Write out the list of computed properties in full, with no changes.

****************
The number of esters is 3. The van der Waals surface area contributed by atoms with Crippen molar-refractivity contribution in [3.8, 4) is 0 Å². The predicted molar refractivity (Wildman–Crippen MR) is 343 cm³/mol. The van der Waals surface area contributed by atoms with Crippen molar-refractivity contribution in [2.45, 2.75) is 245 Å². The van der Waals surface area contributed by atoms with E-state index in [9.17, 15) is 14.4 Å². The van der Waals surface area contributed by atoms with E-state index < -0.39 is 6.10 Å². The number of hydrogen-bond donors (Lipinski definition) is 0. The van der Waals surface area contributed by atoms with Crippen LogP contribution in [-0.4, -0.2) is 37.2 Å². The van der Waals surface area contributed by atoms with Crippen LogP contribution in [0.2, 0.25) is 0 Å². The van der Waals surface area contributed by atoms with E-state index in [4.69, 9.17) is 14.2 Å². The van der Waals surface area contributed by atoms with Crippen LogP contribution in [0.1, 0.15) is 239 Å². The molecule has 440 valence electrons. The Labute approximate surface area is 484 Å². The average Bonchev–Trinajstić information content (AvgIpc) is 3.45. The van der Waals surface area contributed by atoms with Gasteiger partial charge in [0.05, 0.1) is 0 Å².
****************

The number of esters is 3. The van der Waals surface area contributed by atoms with Crippen molar-refractivity contribution in [3.8, 4) is 0 Å². The predicted molar refractivity (Wildman–Crippen MR) is 343 cm³/mol. The van der Waals surface area contributed by atoms with Crippen molar-refractivity contribution in [2.45, 2.75) is 245 Å². The van der Waals surface area contributed by atoms with E-state index in [9.17, 15) is 14.4 Å². The van der Waals surface area contributed by atoms with E-state index < -0.39 is 6.10 Å². The number of hydrogen-bond donors (Lipinski definition) is 0. The van der Waals surface area contributed by atoms with Crippen LogP contribution in [-0.4, -0.2) is 37.2 Å². The van der Waals surface area contributed by atoms with Crippen LogP contribution in [0.2, 0.25) is 0 Å². The van der Waals surface area contributed by atoms with E-state index in [4.69, 9.17) is 14.2 Å². The van der Waals surface area contributed by atoms with Crippen LogP contribution in [0.1, 0.15) is 239 Å². The molecule has 440 valence electrons. The Labute approximate surface area is 484 Å². The average Bonchev–Trinajstić information content (AvgIpc) is 3.45. The van der Waals surface area contributed by atoms with Gasteiger partial charge in [0.05, 0.1) is 0 Å².